"There are seven tables."
「あります」is a verb, the polite form of the verb 「ある」which is an existence verb for inanimate objects, often translatable as the English expression "there is".
「ます」 is the ending that is used in the polite form of almost all verbs, an exception being the verb "to be", which has the polite form 「です」.
I personally found this easier to understand when learning casual speech first and then moving to polite forms, which is the way most native Japanese speakers learn (people usually speak to kids in all casual speech and young kids usually speak back in this way, from what I have been told by native speakers).
For some reason most modern courses teach the polite forms first, which seems a little unnatural to me. It's like, yes, it's good to be polite by default, but it's not the simpler linguistic form and not as clear for teaching the language.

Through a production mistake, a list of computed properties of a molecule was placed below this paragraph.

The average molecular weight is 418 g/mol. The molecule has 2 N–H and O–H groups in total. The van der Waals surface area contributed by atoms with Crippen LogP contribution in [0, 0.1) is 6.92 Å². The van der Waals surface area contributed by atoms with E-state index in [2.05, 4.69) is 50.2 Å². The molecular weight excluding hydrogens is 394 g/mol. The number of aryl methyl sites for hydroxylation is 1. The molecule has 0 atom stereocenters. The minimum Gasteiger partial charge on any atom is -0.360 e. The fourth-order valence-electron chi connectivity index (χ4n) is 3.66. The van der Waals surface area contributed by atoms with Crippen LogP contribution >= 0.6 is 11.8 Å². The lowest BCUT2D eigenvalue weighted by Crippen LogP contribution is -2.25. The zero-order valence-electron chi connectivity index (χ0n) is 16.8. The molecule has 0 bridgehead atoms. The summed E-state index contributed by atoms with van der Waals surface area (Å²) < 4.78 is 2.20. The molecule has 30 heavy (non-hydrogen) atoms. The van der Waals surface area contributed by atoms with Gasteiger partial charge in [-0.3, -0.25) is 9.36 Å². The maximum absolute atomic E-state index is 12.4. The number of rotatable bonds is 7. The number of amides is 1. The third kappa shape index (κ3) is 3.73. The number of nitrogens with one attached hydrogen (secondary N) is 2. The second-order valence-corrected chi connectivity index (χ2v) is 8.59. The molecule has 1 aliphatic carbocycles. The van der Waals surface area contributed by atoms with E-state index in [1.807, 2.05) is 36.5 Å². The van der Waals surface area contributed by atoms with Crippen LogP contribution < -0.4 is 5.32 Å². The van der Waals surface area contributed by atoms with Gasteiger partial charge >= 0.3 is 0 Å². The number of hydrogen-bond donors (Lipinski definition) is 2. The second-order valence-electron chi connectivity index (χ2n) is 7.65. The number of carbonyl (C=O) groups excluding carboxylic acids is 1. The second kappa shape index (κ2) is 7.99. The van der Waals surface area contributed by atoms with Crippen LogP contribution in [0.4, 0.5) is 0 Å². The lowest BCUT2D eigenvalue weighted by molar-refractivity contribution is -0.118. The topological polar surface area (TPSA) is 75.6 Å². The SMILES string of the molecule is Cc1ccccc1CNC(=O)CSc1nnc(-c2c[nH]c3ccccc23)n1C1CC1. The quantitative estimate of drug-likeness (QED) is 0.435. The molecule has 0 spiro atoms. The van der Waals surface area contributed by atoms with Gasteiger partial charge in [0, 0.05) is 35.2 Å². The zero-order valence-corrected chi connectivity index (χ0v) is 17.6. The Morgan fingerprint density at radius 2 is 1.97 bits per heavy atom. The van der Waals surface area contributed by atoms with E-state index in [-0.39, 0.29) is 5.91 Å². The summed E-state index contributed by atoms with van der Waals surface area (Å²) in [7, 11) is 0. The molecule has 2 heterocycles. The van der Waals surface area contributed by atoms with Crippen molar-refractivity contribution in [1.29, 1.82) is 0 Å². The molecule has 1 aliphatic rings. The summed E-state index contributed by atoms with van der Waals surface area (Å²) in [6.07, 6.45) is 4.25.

です is a copula indicating distal style, and though it is usually translated to English as "to be", it is wrong to consider it as a verb with a meaning "to be". It is not a verb at all and doesn't have a meaning besides its function of forming distal style nominal predicates. It's easy to see from how negative distal style nominal predicates are formed: you add a negation of the real "to be" ある.
Negative adds the negation of the real verb "to be":
では above is a "gerund of direct style copula だ"+は and is not translated.
I answer 七つのテーブルがあります and I think this should be right (i even get accepted in other question with the same structure).